In particular, I think this is exactly how people feel the first time they can answer a question in an open source community for the first time. A switch is flipped, a Rubicon is crossed. They are no longer new, and now they are in a space which belongs, at least in part, to them.

(23 March 2018 à 13:24)

04 December 2017

Pascal Terjan

When faster WiFi means unusable connection

I recently moved home and got FTTC with PlusNet, the speed is good when measuring (almost the advertised 80Mb/20Mb) but the connection was unusable due to TCP connections hanging every few minutes (very annoying with ssh but screen helps, worse when using a website for a payment and needing to retry and trust you will only be charged once).

Yesterday I decided to sit down and investigate. Router has logs which were quite helpful. A lot of things like OUT: BLOCK [9] Packet invalid in connection (Invalid tcp flags for current tcp state: TCP [192.168.1.73]:54426-​>[46.19.168.229]:443 on ppp3)

This followed the laptop being seen moving from interface ath10 to interface ath00 and it was moving back and forth quite often.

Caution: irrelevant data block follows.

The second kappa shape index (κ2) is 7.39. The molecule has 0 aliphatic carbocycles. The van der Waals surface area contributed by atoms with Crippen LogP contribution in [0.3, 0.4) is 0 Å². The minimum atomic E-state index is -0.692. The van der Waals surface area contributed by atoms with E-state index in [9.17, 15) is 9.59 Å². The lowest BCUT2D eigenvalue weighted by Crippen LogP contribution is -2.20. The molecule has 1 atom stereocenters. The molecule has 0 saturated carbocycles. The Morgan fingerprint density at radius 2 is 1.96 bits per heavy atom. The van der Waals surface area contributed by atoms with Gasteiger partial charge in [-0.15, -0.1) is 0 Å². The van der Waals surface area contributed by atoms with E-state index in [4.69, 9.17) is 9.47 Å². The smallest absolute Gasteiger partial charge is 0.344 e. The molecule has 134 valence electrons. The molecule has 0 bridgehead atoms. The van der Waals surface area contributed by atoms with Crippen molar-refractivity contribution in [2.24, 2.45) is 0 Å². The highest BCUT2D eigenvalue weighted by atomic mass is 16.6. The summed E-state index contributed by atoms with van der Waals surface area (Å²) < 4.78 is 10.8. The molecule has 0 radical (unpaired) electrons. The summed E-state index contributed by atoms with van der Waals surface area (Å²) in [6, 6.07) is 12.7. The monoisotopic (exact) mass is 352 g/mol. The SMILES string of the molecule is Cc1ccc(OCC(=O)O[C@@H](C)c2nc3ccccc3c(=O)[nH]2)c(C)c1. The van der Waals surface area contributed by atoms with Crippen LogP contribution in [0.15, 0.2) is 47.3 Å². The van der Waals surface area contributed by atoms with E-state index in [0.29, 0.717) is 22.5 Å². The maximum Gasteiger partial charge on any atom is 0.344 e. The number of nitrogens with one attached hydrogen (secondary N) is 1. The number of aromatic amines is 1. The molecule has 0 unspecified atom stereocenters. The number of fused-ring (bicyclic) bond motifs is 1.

Looking at the logs on one of the laptops those switches looked like wlan0: disconnect from AP b8:d9:4d:41:76:fb for new auth to b8:d9:4d:41:76:fa

What happened is that default settings on PlusNet router is to have “identical” 2.4GHz and 5GHz networks so the devices believe they are the same network and switch between AP, but they are actually different and the connection tracking gets reset each time such switch happens.

Disabling the 5GHz network made my connection usable, I could probably just change its settings to make it separate.

(04 December 2017 à 11:14)

07 July 2017

Pascal Terjan

Success

In November 2012 I started running an irregular rebuild of all Mageia packages on x86_64, discarding the built packages, to just detect build breakages.

At first it was running a few times a month, now once a week, except before releases where I run it twice a week.